By Richard Wallace
Last week, the Illinois General Assembly created a watershed moment when it passed comprehensive criminal justice reforms. Whether or not our state inches closer toward equity and justice for all of its citizens now rests on the desk of Governor J.B. Pritzker who must determine if he will remain on the right side of history and sign HB 3653 into law.
This historic moment did not happen because of a sudden political stroke of goodwill. This legislative victory was born out of the literal blood, sweat, tears, and sacrifice of thousands of people impacted by the murders of Laquan McDonald, Rekia Boyd, Marcellis Stinnette, and Tyris Jones by police in Illinois, as well as the killings of George Floyd, Elijah McClain, Stephon Clark, Freddie Grey, Tamir Rice, Michael Brown, and far too many others, at the hands of their local law enforcement.
We commend the members of the Illinois Black Legislative Caucus for their bold leadership in introducing HB 3653 that will create systems of accountability and transparency around policing; seek to demilitarize and reduce police power and interaction; work to end the carceral state while repairing the current criminal-legal system; and seek to redistribute resources to build healthy, sustainable, and equitable communities for all people. These legislators, some of whom shed tears as the legislation passed, listened to the pleas of their constituents and took decisive action to end the pattern of systemic abuse and injustice rooted in our criminal justice system.
Our collective tears reminded me of the values instilled in me by my mother Rev. Doris Green and her work to transform the prison system. My father, Minister Micheal D. Smith, passed away in 2011 in Dixon State Prison and never got to see this day. He knew the value of organizing. I do this work for him, reminded of how I too sat in a cage for two years, strategizing on how I would dismantle this system as soon as I got free.
Yet, HB 3653’s passage was not informed by any one organization. It was informed by decades of organizing, by dozens of leaders, individuals, and organizations, taking on the call for action. And we did so facing strong opposition from police unions, MAGA fanatics, and well-funded anti-Black and anti-democracy groups and individuals determined to uphold the legacy of Jim Crow.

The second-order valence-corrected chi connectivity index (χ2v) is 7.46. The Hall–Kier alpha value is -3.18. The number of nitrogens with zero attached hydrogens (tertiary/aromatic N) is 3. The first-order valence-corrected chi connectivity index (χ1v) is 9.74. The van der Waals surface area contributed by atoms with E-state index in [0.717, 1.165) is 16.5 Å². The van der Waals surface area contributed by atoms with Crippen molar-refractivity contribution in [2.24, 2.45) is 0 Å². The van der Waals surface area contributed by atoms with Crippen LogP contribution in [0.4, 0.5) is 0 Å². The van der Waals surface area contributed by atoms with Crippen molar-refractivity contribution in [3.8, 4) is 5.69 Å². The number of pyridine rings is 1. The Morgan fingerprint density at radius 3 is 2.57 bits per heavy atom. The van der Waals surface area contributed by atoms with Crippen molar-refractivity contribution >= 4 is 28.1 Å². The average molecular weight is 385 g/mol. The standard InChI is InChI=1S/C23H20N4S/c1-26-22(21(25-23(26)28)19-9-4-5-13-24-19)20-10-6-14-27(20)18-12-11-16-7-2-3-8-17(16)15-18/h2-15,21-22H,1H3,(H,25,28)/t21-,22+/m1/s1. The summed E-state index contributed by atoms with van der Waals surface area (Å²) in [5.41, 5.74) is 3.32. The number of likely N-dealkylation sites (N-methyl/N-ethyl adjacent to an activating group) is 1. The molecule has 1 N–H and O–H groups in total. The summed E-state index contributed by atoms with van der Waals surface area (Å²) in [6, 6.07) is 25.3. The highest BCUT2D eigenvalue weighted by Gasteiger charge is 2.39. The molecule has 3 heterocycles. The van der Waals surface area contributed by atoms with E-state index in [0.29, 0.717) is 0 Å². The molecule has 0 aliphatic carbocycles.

The Illinois BREATHE Coalition (IBC), created by Equity and Transformation (EAT), fought hard for this win. We are grassroots organizations, policy makers, and general members of Illinois communities concerned with ensuring the best possible legislation to address the systemic injustices facing Illinois residents. Partners include A Just Harvest, Black Roots Alliance, Westside Justice Center, Afro Soc, SOUL, Live Free, End Money Bond, Change Illinois, Safer Foundation, and Illinois Justice Project.
Our work was fueled by the leadership of Black, queer, and feminist voices like Charlene Carruthers and Black Youth Project 100; scholar-activist Dr. Barbara Ransby; Paige May of Assata’s Daughters; and Benny Lee, an advocate for the formerly incarcerated. It was informed by trails blazed by Dr. Amara Enyia and her campaign for mayor of Chicago.
Our victory was shaped by the thousands of public schools educators, working families, and labor activists who stood in the gaps of power to demand the schools and communities our children deserve.
The acknowledgment of EAT’s role in HB 3653 is incomplete if we don’t first honor the legacy of advocacy that got us here. EAT simply reached for a baton that was handed to us by our ancestors and co-collaborators, because that is our tradition. What is not our tradition, is erasing the legacy of our allies, friends, and co-workers to get ahead; because we know there is no future unless we all get free.
As Gov. Pritzker prepares to sign this legislation, our coalition will keep advocating for a system that works for everyone. We rest assured that we are not alone in this fight as we enjoy this win with our movement family.
The future is big enough to hold us all.
Richard Wallace is executive director of Equity and Transformation (EAT), a 501(c)3 community-led organization based in Chicago committed to building social and economic equity. Founded and established for and by post incarcerated and marginalized Black people, EAT strives to uplift the faces, voices, and power of the vast disenfranchised and excluded Black informal workforce locally and internationally.